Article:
Skonieczny, K, Moreland, SJ, Wettergreen, DS. "A grouser spacing equation for determining appropriate geometry of planetary rover wheels." In Intelligent Robots and Systems (IROS), 2012 IEEE/RSJ International Conference on, pp. 5065-5070. IEEE, 2012. (pdf)

I conducted an experimentation campaign that for the first time subjected excavator robots to gravity offload (a cable pulls up on the robot with 5/6 its weight to simulate lunar gravity) while they dig. These experiments provide evidence suggesting continuous excavation (e.g. bucket-wheel) is better suited for low gravity environments than discrete excavation (e.g. front loader).

This video shows offloaded experiments with a bucket-wheel excavator followed by experiments with a front-loader excavator robot. Both modes of operation start off with equivalent production (0.5 kg/s) but, whereas the bucket-wheel maintains productivity throughout, the front-loader quickly stalls.

Research conducted at Carnegie Mellon University, in collaboration with NASA KSC and NASA GRC. Filmed at NASA GRC.

Related technical reference:
Skonieczny, K. "Lightweight Robotic Excavation." PhD Thesis. Carnegie Mellon University (pdf)

I developed a control system that utilized novel kinematics for a proposed Mars rover to overcome terrain obstacles. This was achieved by shifting the rover's centre of gravity away from wheels currently encountering obstacles.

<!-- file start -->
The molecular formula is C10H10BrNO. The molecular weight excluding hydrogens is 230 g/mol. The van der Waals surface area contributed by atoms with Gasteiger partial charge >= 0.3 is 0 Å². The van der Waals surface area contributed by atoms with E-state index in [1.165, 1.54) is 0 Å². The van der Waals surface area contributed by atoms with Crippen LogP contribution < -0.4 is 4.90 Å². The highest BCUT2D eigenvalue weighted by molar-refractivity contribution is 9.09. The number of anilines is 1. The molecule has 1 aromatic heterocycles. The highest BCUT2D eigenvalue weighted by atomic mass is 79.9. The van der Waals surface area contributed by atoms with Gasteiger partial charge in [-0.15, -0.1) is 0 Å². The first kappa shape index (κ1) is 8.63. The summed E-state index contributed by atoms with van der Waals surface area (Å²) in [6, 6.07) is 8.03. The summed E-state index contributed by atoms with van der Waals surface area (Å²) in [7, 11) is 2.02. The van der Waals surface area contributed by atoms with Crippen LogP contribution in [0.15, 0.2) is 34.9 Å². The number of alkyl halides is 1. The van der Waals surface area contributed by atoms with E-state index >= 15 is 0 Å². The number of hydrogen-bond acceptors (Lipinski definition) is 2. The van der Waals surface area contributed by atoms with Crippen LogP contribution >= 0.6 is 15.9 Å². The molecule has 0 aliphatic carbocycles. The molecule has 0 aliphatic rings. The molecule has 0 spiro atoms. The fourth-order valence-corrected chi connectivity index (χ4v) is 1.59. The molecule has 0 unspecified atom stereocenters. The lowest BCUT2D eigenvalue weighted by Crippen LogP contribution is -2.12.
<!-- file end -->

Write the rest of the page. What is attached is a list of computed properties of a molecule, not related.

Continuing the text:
This video shows simulated results for a rover climbing a step obstacle. Without leaning back upon initial contact with the front wheels, the rover would not climb the obstacle. Similary, without leaning forward the rear wheels would not be pulled up over the step.

Research conducted at University of Toronto Institute for Aerospace Studies (during my Master's studies) and MDA Space Missions.

Related Technical Reference:
Skonieczny, K, D’Eleuterio, GMT. "Improving Mobile Robot Step-Climbing Capabilities With Center-of-Gravity Control." In ASME 2010 International Design Engineering Technical Conferences and Computers and Information in Engineering Conference, pp. 1531-1538. American Society of Mechanical Engineers, 2010. (link)

I conducted modeling and experimentation to demonstrate that vehicle speed and payload capacity govern productivity of lightweight excavators, while other parameters including number of wheels do not.

This video shows one run from this experimentation campaign.

Research conducted at Carnegie Mellon University, supported by NASA KSC.

Related technical reference:
Skonieczny, K, Delaney, M, Wettergreen, DS, Whittaker, WL. "Productive Lightweight Robotic Excavation for the Moon and Mars." Journal of Aerospace Engineering 27, no. 4 (2013). (link)

Additional publications can be found on my Google Scholar profile.